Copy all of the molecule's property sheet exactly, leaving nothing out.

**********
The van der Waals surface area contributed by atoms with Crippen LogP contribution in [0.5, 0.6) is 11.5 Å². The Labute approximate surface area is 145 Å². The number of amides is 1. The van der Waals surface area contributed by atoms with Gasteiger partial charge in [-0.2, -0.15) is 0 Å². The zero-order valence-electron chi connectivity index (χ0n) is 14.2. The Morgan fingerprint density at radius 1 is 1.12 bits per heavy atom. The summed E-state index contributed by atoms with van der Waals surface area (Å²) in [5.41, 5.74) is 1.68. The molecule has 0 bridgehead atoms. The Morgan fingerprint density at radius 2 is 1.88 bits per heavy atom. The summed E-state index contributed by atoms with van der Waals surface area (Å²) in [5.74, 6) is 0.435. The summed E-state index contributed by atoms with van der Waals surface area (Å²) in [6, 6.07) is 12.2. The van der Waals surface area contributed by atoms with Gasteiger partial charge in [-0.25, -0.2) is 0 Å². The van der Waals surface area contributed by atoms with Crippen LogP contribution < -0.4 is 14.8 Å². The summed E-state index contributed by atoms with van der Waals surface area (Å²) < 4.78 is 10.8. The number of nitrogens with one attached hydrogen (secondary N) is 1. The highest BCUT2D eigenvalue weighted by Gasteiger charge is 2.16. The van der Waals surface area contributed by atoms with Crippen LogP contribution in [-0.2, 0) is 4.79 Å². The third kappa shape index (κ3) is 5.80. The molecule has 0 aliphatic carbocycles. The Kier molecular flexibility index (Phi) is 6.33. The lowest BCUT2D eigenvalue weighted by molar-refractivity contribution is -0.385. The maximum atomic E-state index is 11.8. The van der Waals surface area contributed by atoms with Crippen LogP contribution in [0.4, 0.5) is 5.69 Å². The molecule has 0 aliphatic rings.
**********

The van der Waals surface area contributed by atoms with Crippen LogP contribution in [0.5, 0.6) is 11.5 Å². The Labute approximate surface area is 145 Å². The number of amides is 1. The van der Waals surface area contributed by atoms with Gasteiger partial charge in [-0.2, -0.15) is 0 Å². The zero-order valence-electron chi connectivity index (χ0n) is 14.2. The Morgan fingerprint density at radius 1 is 1.12 bits per heavy atom. The summed E-state index contributed by atoms with van der Waals surface area (Å²) in [5.41, 5.74) is 1.68. The molecule has 0 bridgehead atoms. The Morgan fingerprint density at radius 2 is 1.88 bits per heavy atom. The summed E-state index contributed by atoms with van der Waals surface area (Å²) in [5.74, 6) is 0.435. The summed E-state index contributed by atoms with van der Waals surface area (Å²) in [6, 6.07) is 12.2. The van der Waals surface area contributed by atoms with Gasteiger partial charge in [-0.25, -0.2) is 0 Å². The van der Waals surface area contributed by atoms with Crippen LogP contribution < -0.4 is 14.8 Å². The summed E-state index contributed by atoms with van der Waals surface area (Å²) < 4.78 is 10.8. The number of nitrogens with one attached hydrogen (secondary N) is 1. The highest BCUT2D eigenvalue weighted by Gasteiger charge is 2.16. The van der Waals surface area contributed by atoms with Crippen LogP contribution in [-0.2, 0) is 4.79 Å². The third kappa shape index (κ3) is 5.80. The molecule has 0 aliphatic carbocycles. The Kier molecular flexibility index (Phi) is 6.33. The lowest BCUT2D eigenvalue weighted by molar-refractivity contribution is -0.385. The maximum atomic E-state index is 11.8. The van der Waals surface area contributed by atoms with Crippen LogP contribution in [0.4, 0.5) is 5.69 Å². The molecule has 0 aliphatic rings.